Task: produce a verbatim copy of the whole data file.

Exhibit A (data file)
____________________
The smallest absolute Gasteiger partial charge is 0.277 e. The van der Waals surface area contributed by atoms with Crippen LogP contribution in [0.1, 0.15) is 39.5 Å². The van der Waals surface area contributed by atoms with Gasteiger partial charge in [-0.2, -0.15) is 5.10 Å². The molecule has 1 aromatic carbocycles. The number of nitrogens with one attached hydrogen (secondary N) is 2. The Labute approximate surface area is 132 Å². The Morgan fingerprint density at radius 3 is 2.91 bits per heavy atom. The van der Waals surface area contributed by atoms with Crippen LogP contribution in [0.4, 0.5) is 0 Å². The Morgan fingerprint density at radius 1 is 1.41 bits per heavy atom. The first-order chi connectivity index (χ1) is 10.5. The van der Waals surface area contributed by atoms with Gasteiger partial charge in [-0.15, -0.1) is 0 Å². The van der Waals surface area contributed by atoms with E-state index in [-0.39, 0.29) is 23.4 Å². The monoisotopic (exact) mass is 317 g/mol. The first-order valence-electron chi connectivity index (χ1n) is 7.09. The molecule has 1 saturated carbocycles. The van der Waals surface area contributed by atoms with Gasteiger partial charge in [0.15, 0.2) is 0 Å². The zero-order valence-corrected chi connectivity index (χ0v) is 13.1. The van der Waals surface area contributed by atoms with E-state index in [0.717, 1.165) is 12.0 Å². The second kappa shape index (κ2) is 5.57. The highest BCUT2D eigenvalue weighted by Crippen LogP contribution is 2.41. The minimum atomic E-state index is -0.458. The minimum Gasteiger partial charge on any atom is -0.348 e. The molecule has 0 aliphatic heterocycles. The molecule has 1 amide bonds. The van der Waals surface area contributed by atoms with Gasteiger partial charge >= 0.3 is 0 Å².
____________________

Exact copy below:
The smallest absolute Gasteiger partial charge is 0.277 e. The van der Waals surface area contributed by atoms with Crippen LogP contribution in [0.1, 0.15) is 39.5 Å². The van der Waals surface area contributed by atoms with Gasteiger partial charge in [-0.2, -0.15) is 5.10 Å². The molecule has 1 aromatic carbocycles. The number of nitrogens with one attached hydrogen (secondary N) is 2. The Labute approximate surface area is 132 Å². The Morgan fingerprint density at radius 3 is 2.91 bits per heavy atom. The van der Waals surface area contributed by atoms with Crippen LogP contribution in [0.4, 0.5) is 0 Å². The Morgan fingerprint density at radius 1 is 1.41 bits per heavy atom. The first-order chi connectivity index (χ1) is 10.5. The van der Waals surface area contributed by atoms with Gasteiger partial charge in [-0.15, -0.1) is 0 Å². The van der Waals surface area contributed by atoms with E-state index in [-0.39, 0.29) is 23.4 Å². The monoisotopic (exact) mass is 317 g/mol. The first-order valence-electron chi connectivity index (χ1n) is 7.09. The molecule has 1 saturated carbocycles. The van der Waals surface area contributed by atoms with Gasteiger partial charge in [0.15, 0.2) is 0 Å². The zero-order valence-corrected chi connectivity index (χ0v) is 13.1. The van der Waals surface area contributed by atoms with E-state index in [0.717, 1.165) is 12.0 Å². The second kappa shape index (κ2) is 5.57. The highest BCUT2D eigenvalue weighted by Crippen LogP contribution is 2.41. The minimum atomic E-state index is -0.458. The minimum Gasteiger partial charge on any atom is -0.348 e. The molecule has 0 aliphatic heterocycles. The molecule has 1 amide bonds. The van der Waals surface area contributed by atoms with Gasteiger partial charge >= 0.3 is 0 Å².